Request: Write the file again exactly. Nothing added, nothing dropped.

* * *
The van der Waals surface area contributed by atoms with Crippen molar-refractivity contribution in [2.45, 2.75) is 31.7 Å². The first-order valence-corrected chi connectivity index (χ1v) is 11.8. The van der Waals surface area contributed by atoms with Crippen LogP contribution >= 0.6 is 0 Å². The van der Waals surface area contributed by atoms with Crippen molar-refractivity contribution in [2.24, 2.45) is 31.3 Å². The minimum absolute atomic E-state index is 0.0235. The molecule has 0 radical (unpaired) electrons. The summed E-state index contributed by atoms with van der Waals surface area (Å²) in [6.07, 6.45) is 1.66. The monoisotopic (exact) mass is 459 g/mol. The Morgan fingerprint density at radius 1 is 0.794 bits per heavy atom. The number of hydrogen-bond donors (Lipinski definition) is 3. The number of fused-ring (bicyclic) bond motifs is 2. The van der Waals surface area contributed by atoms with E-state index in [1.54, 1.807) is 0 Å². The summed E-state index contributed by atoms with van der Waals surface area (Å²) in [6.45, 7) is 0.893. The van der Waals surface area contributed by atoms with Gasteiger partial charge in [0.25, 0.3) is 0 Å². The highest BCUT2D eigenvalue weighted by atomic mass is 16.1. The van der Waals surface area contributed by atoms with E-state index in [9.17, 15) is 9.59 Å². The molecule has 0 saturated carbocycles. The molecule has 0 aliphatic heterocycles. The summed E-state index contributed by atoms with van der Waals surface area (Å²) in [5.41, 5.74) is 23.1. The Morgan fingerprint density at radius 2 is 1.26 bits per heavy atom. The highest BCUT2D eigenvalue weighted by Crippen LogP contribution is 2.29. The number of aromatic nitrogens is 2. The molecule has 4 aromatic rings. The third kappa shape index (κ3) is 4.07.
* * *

The van der Waals surface area contributed by atoms with Crippen molar-refractivity contribution in [2.45, 2.75) is 31.7 Å². The first-order valence-corrected chi connectivity index (χ1v) is 11.8. The van der Waals surface area contributed by atoms with Crippen LogP contribution >= 0.6 is 0 Å². The van der Waals surface area contributed by atoms with Crippen molar-refractivity contribution in [2.24, 2.45) is 31.3 Å². The minimum absolute atomic E-state index is 0.0235. The molecule has 0 radical (unpaired) electrons. The summed E-state index contributed by atoms with van der Waals surface area (Å²) in [6.07, 6.45) is 1.66. The monoisotopic (exact) mass is 459 g/mol. The Morgan fingerprint density at radius 1 is 0.794 bits per heavy atom. The number of hydrogen-bond donors (Lipinski definition) is 3. The number of fused-ring (bicyclic) bond motifs is 2. The van der Waals surface area contributed by atoms with E-state index in [1.54, 1.807) is 0 Å². The summed E-state index contributed by atoms with van der Waals surface area (Å²) in [6.45, 7) is 0.893. The van der Waals surface area contributed by atoms with Gasteiger partial charge in [0.25, 0.3) is 0 Å². The highest BCUT2D eigenvalue weighted by atomic mass is 16.1. The van der Waals surface area contributed by atoms with E-state index in [9.17, 15) is 9.59 Å². The molecule has 0 saturated carbocycles. The molecule has 0 aliphatic heterocycles. The summed E-state index contributed by atoms with van der Waals surface area (Å²) in [5.41, 5.74) is 23.1. The Morgan fingerprint density at radius 2 is 1.26 bits per heavy atom. The highest BCUT2D eigenvalue weighted by Crippen LogP contribution is 2.29. The number of aromatic nitrogens is 2. The molecule has 4 aromatic rings. The third kappa shape index (κ3) is 4.07.